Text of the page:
Ancestral Nature

What grounds you?

For me, having roots and a strong identity entwined within a past that continues to live through my very breath nurtures the constancy of my soul.  To belong without question – as a birthright – keeps the blood flowing in the right direction, so to speak.  Yet setting out to find words which describe ties to our ancestors and to our natural world is not an easy endeavour.

Searching for passages that convey the depth of these ties was, therefore, challenging.  Found renditions of rarely expressed thoughts are sometimes incomplete, superficial, and occasionally prosaic.  Depicting thoughts into words which capture our correspondent intentions is not an easy undertaking, particularly when we want to concisely communicate the profound and the complex.  Fortunately, it was not an impossible feat for I happened upon this moving message:

Ta Phrom Roots1 800px

“I am of the same spirit as my ancestors, indestructible and free. It is this same indomitable spirit that connects me to the eternal strand woven into all of creation, animated by its divine Source, regardless of time, matter and space. I am the container of the past, the present and the future. I am part of the tree of transcendence. I live with its roots embracing the earth, I am one with its branches merging with the sky. And together with the rest of my Kapwa, we shall unravel the promise of freedom, whether fighting for it in the streets of EDSA or Egypt, or realizing it in the deepest frontiers of the inner self, and in the realms beyond.”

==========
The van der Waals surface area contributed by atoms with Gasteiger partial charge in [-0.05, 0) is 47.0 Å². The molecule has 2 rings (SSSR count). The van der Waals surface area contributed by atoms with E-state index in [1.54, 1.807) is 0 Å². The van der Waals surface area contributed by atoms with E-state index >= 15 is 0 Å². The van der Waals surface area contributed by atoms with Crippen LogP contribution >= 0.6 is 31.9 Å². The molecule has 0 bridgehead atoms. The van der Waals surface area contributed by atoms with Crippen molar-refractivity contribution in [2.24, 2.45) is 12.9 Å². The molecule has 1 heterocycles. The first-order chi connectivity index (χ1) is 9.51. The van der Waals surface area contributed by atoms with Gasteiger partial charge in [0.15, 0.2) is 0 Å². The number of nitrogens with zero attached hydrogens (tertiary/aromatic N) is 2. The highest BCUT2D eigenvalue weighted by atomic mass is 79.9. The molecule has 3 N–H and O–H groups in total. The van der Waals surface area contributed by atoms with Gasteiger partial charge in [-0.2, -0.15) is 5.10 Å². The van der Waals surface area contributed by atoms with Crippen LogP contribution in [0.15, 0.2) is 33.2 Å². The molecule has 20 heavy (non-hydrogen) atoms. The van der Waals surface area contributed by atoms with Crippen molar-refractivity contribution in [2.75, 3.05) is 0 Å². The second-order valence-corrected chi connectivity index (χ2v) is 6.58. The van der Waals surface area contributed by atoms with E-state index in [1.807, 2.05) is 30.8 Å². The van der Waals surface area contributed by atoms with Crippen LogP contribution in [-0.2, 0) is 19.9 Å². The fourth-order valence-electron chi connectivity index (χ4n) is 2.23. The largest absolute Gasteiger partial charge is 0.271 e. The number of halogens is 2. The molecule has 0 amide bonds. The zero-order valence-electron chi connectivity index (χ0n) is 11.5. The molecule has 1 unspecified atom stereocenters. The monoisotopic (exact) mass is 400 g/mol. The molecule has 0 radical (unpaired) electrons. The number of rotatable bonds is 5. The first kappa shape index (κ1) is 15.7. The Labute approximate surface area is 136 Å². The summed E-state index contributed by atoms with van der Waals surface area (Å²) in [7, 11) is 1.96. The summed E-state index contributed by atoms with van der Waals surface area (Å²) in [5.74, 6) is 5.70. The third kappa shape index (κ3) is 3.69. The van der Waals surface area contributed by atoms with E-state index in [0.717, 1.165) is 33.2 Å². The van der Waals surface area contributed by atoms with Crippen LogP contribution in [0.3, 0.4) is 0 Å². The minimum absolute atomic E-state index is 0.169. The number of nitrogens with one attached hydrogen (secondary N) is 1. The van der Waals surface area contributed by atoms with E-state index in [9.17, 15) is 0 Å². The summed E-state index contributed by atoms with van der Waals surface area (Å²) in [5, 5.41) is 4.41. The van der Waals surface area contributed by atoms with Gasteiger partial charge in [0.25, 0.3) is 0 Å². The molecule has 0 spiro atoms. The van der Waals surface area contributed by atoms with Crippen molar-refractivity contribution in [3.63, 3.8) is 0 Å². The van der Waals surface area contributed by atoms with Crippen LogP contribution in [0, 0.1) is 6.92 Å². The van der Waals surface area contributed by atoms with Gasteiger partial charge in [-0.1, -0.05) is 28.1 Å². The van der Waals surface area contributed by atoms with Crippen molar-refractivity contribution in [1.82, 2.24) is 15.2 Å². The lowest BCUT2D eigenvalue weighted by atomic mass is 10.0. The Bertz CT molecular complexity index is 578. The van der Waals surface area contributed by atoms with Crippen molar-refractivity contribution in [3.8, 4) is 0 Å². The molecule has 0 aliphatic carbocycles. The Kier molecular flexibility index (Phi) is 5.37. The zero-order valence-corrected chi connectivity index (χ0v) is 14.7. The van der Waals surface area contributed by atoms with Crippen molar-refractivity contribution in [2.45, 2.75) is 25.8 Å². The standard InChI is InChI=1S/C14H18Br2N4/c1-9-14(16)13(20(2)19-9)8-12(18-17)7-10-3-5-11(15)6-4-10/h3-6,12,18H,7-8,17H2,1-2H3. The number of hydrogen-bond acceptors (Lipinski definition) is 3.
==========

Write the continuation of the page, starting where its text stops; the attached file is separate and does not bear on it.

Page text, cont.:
by Mila Anguluan-Coger (“Reflective weavings on my inner banig” at

The eloquent passage above could not have better explained that feeling of being one with that from which we sprung and with those from whom we inherit our selves.  Thank you, Mila, for making this feeling known to consciousness.  Such feeling of connectedness is a gift that has been lost in a realm where logic and reason reign.  The unexplainable is easy to dismiss.  And yet, during those moments of connection — we know, KNOWa priori, that the experience is real.

Further gratitude to Perla Daly who created a mandala that symbolically synthesizes the same subconscious non-verbal connections with magnificent vibrance, as seen below.  Those who are interested in purchasing her work can follow the appropriate links to order on her website at


Thank you also to those who took the pictures of Ta Phrom which are shown on this post.  (The first featured image is from, 2nd image is from

One thought on “Ancestral Nature

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  1. This is such a beautiful and thought-invoking post. I really enjoyed reading your message and seeing the beautiful pictures – the sculptures and roots overtaking the Bayon style ruins, and the intricately stunning mandala by Perla.

    This concept of strong ancestral identity is something that I myself have always tried to maintain, despite the cultural assimilation that is prevalent among children of immigrants in North American society. Holding on to your heritage and cultural identity is something that can be achieved with the right household environment, because the western cultural aspects will always be accessible, and will therefore be difficult to forget. However, the native ancestral roots are only available through limited resources, such as those few family members or elders that are in the same country as us.

    Thus, it requires more effort to hold onto our roots, and I find this post to be one of those inspiring reminders of what we will lose if we don’t make that effort.

    Thank you for sharing your thoughts with us. 🙂

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